Houston Community College faculty experience with diverse students in the classrooms: a search for effective instructional approaches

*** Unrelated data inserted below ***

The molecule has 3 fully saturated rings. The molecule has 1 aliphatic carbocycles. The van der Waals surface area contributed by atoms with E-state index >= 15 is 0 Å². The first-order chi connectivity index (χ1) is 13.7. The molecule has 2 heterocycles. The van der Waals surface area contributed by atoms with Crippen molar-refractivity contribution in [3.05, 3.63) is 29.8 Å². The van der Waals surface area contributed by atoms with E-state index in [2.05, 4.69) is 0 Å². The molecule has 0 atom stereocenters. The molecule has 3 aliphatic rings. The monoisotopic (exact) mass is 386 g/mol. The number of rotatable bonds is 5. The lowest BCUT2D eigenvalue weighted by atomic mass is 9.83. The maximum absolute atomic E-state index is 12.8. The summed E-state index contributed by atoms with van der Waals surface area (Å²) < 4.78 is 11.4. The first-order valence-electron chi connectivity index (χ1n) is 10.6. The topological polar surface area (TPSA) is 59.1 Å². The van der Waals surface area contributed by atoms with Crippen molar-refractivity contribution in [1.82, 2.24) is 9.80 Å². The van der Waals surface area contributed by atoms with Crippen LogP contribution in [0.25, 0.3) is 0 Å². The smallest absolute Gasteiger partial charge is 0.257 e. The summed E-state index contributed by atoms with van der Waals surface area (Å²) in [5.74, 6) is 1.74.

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Community colleges continue to experience growth in enrollment and diversity. As the children of the baby-boom generation graduate from high school and as immigrants continue to flow into the country, it is expected that community colleges will continue to enroll 11 to 20 percent of the projected graduating high school students (Western Interstate Commission for Higher Education, 2004). Houston Community College (HCC) reports total credit student enrollment of 46,589 of which 26.5 percent are white, 23.8 percent are African American, 25.7 percent are Hispanic, 11.6 percent are Asian Pacific Islanders, and 12.7 percent are other. HCC employs 770 full-time faculty members of whom 61.2 percent are white, 21.6 percent are African American, 9.0 percent are Hispanic and 8.3 percent are other (HCC Fact book, 2002-2004). This study used critical incident technique, in-depth interviews, and focus groups to identify effective and ineffective instructional strategies for teaching diverse students. Twenty-four full-time faculty members with 10 or more years of teaching at Houston Community College were asked to share their experience with diverse students and their needs for professional development. Since Houston Community College has committed to become a Learning College, the study sought to determine faculty members’ perceptions and understanding of a Learning College as it exists at HCC. The study found that participating faculty members have seen increased numbers of diverse students in their classroom. They indicate that instructional strategies that require students to be critical thinkers, to engage in collaborative activities that are relevant beyond the classroom are strategies that work for diverse students. The faculty participants see a need for targeted professional development activities that will broaden faculty knowledge of the many cultures represented in their classrooms and help them develop additional effective instructional strategies that would assist them in retaining more minority students. The findings of this study add to the body of literature available on community college faculty, effective teaching strategies, and the challenges of becoming a Learning College. It provides administrators with relevant information to guide decisions as HCC plans to welcome the increasingly more diverse student body in the years ahead and as they participate in the Achieving the Dream: Community Colleges Count Initiative.